In the Netherlands, which has a population size of more than 4-times that of Georgia and vehicle fleet size of around 9 million (despite being smaller geographically), approximately 250 people are killed each year as a result of road traffic collisions. In Georgia this figure stands at 600. More than double. With around 10,000 people being injured and thousands suffering life-long disabilities each year.
So, why is the Netherlands a much safer place? Well, let’s look at speeding. In the Netherlands, the tolerance level for speeding is 3 km/h above the designated limit. But in Georgia, the Soviet standards allowing excesses up to 15 km/h remain. The popular myth among the population (and sometimes also promoted by so-called experts) being that this is in line with UN standards.
Furthermore, during recent parliamentary discussions on new road safety legislation in Georgia, several Parliamentarians actually advocated for increasing speed limits on certain roads because travel times were seen as being too long. While some groups have gone even further to demand differentiated fines and privileges for drink driving which would revoke the driving license ban for those found to be only in ‘light condition’ of drunkenness. Meanwhile, several TV anchors, citizens and ‘experts’ have demanded the removal of traffic lights and pedestrian refuge islands because they obstruct movement and cause traffic jams.
In many developed and developing countries such issues relating effective systems for road safety have been settled, and these societies are reaping the benefits. So why does it seem that in Georgia people want to reinvent the wheel?
Morning TV news programmes are flooded with such stories as “Today a car burst into the booths on Kazbegi Avenue”; “Rustavi highway was blocked for an hour due to a road–traffic collision”; or “on Tsereteli Avenue air pollution is worse compared to previous years”.
If before, driving was seen as the main hazardous road activity, today, walking on designated pedestrian pavements is almost as dangerous.
There are still key transport questions that need to be answered. How much does Georgia spend on road safety? Who is specifically responsible for the existing situation on the country’s roads? Why is the quality of public transport service getting worse? The number of private vehicles in Tbilisi has doubled over the past 3 years. While, the business card of Georgian towns looks like this: hours of traffic jams, road traffic collisions, public transport spewing diesel soot, sidewalks covered in cars as far as the eye can see. We love to open up new, shiny hotels and shopping centers but, as a foreign friend of mine observed, there is no satisfactory pedestrian access, parking or traffic management to guide prospective patrons into these establishments!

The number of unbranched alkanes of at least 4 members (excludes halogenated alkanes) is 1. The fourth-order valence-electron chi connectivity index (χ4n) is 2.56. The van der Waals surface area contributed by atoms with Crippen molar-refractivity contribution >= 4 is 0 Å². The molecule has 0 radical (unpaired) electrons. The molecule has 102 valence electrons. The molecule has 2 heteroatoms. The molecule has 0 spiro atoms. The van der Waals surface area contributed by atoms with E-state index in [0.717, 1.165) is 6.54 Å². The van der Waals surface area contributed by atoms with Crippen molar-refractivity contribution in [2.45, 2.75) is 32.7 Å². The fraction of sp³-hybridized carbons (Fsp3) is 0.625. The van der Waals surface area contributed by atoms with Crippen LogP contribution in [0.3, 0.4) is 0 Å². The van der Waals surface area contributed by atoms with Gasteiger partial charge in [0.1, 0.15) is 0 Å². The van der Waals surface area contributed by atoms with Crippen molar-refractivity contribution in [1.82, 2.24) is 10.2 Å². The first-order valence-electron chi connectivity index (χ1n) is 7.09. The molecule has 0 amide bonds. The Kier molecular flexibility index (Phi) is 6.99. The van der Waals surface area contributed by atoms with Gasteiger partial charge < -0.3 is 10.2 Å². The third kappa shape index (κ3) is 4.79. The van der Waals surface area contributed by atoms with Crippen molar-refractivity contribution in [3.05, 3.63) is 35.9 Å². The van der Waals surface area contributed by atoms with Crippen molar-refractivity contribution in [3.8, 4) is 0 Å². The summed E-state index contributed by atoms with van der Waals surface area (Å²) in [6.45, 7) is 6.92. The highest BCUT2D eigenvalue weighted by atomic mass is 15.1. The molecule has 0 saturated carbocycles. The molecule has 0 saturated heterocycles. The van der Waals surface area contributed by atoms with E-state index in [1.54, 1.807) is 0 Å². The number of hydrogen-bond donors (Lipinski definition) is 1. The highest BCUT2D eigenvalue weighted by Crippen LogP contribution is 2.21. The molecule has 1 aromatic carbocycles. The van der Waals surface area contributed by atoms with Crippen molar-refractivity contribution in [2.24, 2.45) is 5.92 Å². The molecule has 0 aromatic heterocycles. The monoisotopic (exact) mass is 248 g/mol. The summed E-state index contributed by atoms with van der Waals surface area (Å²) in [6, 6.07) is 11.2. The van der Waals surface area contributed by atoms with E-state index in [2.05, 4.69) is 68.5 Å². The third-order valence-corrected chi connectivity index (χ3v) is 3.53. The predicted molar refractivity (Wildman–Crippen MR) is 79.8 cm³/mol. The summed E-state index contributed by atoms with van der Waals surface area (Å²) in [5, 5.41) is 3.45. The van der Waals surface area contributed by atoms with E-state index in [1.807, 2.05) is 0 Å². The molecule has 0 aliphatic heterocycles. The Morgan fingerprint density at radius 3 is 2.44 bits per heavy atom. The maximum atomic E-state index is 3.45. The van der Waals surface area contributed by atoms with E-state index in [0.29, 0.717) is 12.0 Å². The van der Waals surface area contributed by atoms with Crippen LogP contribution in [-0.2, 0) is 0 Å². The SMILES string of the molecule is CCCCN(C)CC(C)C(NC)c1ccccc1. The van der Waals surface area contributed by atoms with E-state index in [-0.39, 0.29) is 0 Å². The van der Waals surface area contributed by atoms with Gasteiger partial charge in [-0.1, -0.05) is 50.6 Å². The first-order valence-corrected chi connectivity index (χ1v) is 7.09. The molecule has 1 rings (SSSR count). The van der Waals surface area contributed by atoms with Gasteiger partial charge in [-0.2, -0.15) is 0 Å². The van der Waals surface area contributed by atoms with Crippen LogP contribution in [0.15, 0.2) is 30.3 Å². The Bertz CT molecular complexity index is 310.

Car drivers enjoy an unfair privileged position in Georgia. Speeding and drink driving penalties are low. If you have a car and money, it is possible to just pay up and carry on driving more or less without consequence. About 200,000 speeding cases are recorded annually. Many drivers are repeat offenders, continually putting their own (and the lives of others!) in danger. Novice drivers get their driving license by passing a theory exam and a single drive around a closed car park – with zero real-life driving experience. So, after passing a practical driving examination in Rustavi, half of drivers could hardly arrive in the capital Tbilisi.
As spending cuts on infrastructure occur across many Georgian towns, through which things like zebra crossings, traffic lights and children’s school crossings are funded, road safety and transport will remain a secondary issue.
Georgia’s claim to be a transport and logistics hub is underpinned by hundreds of millions of dollars being invested in road infrastructure, mostly highways. But what will happen as more roads are built? The cost of not addressing road safety will only grow. According to an assessment made by Soames Job, the new Global Lead for Road Safety and a well-known expert in the sector, on 30 November 2016, Georgia lost 5.2% of its GDP due to road traffic collisions. That’s USD 300 million. This sum of money can be easily saved and injected into the economy to improve road safety, transport and many other services. To do this, new, stricter legislation is required and most importantly law enforcement needs to be improved through the use of the modern technologies.
This is especially important as the country anticipates a tourism boom; 8 million tourists are set to arrive in the next 2 years. Being a regional leader with successful economic and democratic reform is overrated, if while walking from one district to another people’s lives are at risk.
The country’s great plans for economic development will not become a reality if authorities, business and society cannot agree on arranging safe crossings before schools in Gori, Kutaisi, Poti, Telavi and Tbilisi. Clean, safe transport is a daily necessity that is needed much more than another statement about spatial arrangement and road section highway reconstruction.
Unless this approach changes and we stop trying to reinvent the road safety wheel, the lives of our citizens will be in danger every time they walk out of their door.